web analytics


There’s an amazing archaeological dig that was done in the Eighties and Nineties in a place called Boxgrove in West Sussex. We heard a talk about it once. One of its exciting features were eight piles of stone chips from the manufacture of flint tools showing various levels of skill. If that doesn’t sound exciting to you, the speaker thought it was maybe the remains of a school for novice flint nappers.

Og’s College of Bang Rocks.

According to a BBC article Uncle B sent me a link to, they’ve re-examined some of the artefacts from the site and they’ve decided the bone tools they found are the oldest known bone tools in Europe.

A shinbone they found is the oldest human remains ever found, at 500,000 years, and belonged to a kind of human that was ancestor to both modern humans and Neanderthals. Whoa.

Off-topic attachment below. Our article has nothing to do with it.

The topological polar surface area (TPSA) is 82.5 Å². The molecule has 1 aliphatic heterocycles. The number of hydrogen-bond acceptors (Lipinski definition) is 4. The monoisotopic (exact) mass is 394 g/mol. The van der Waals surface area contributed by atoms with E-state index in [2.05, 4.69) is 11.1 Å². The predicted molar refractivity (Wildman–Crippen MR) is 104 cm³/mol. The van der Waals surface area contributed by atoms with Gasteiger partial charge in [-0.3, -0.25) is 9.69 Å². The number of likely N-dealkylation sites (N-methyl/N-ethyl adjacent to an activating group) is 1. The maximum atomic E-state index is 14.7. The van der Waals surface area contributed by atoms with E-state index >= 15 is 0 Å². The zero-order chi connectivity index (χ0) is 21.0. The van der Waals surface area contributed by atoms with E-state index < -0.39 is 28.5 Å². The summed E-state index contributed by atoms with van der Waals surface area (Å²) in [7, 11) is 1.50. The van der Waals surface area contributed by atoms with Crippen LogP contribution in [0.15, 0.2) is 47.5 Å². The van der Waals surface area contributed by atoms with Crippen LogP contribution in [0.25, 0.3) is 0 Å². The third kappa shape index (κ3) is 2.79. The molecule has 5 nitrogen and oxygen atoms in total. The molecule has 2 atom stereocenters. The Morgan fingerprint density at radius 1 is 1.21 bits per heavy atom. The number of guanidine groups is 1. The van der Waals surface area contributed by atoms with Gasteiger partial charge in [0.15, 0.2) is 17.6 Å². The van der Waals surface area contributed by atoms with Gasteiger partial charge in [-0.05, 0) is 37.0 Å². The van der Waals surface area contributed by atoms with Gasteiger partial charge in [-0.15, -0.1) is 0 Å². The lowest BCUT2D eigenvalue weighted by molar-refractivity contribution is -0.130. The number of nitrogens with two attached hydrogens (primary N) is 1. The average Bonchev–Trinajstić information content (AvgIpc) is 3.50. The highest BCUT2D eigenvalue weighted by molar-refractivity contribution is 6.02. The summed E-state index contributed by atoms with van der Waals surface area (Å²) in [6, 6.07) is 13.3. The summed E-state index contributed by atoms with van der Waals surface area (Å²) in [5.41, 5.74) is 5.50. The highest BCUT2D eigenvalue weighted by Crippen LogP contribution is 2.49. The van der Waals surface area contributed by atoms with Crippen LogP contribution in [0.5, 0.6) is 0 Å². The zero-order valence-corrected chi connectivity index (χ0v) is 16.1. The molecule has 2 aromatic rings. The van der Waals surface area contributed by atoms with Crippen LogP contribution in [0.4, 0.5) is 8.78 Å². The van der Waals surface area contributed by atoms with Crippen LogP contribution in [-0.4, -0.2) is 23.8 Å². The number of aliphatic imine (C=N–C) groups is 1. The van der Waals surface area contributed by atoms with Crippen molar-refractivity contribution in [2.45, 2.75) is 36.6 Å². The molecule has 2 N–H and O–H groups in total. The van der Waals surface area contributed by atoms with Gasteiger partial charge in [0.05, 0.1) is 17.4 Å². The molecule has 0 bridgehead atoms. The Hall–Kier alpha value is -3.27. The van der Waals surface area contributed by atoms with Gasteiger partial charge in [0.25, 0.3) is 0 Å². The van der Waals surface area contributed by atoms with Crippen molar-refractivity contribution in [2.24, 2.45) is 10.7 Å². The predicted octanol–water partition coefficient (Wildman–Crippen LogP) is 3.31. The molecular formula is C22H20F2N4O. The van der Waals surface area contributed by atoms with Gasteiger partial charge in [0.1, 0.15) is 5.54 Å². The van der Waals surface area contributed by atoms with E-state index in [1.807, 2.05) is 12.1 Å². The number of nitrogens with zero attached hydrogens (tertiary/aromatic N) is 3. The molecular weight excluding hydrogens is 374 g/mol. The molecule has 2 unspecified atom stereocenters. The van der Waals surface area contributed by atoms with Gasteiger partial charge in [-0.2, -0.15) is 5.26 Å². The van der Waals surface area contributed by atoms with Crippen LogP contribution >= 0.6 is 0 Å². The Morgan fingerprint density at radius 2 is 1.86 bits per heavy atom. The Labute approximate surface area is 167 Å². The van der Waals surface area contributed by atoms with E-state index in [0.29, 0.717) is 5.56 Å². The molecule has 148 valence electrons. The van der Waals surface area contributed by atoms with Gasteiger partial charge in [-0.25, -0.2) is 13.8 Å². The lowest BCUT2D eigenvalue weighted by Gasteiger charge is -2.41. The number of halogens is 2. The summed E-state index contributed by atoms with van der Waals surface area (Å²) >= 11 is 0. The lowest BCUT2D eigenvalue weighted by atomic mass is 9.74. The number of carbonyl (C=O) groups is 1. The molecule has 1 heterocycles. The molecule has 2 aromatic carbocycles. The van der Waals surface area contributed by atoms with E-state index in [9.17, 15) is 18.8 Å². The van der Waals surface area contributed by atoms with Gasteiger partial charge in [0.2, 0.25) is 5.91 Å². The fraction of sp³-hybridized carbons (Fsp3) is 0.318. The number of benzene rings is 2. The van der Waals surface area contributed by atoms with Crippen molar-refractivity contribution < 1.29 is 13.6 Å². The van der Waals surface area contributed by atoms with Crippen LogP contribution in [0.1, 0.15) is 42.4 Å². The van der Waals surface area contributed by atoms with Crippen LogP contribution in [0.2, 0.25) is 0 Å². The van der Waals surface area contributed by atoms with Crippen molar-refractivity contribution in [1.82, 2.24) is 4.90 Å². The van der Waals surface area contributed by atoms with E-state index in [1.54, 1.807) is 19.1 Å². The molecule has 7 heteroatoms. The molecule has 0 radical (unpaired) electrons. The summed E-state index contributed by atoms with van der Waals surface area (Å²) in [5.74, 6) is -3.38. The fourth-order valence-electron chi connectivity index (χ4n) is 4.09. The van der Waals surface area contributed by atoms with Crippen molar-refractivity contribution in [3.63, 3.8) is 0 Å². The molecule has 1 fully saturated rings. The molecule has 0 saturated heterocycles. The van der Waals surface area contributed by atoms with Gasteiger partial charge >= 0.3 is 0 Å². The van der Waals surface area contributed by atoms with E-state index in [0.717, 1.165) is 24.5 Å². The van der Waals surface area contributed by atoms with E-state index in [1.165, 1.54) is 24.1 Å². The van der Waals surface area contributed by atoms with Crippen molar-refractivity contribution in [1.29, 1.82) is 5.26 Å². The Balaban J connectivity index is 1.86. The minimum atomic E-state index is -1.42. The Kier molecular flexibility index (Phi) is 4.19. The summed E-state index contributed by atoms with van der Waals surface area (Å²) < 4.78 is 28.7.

Scroll down and look at the patchwork rock. Some poor grad student had to take all those chunks of rock and put them back together, so they could pour something into the cracks and discover the shape of the tool made from it. Which, irritatingly, the BBC doesn’t show us.

The bone in the picture doesn’t have anything to do with it, though. It’s just a mammoth bone I nicked off Wikimedia.

August 12, 2020 — 7:59 pm
Comments: 5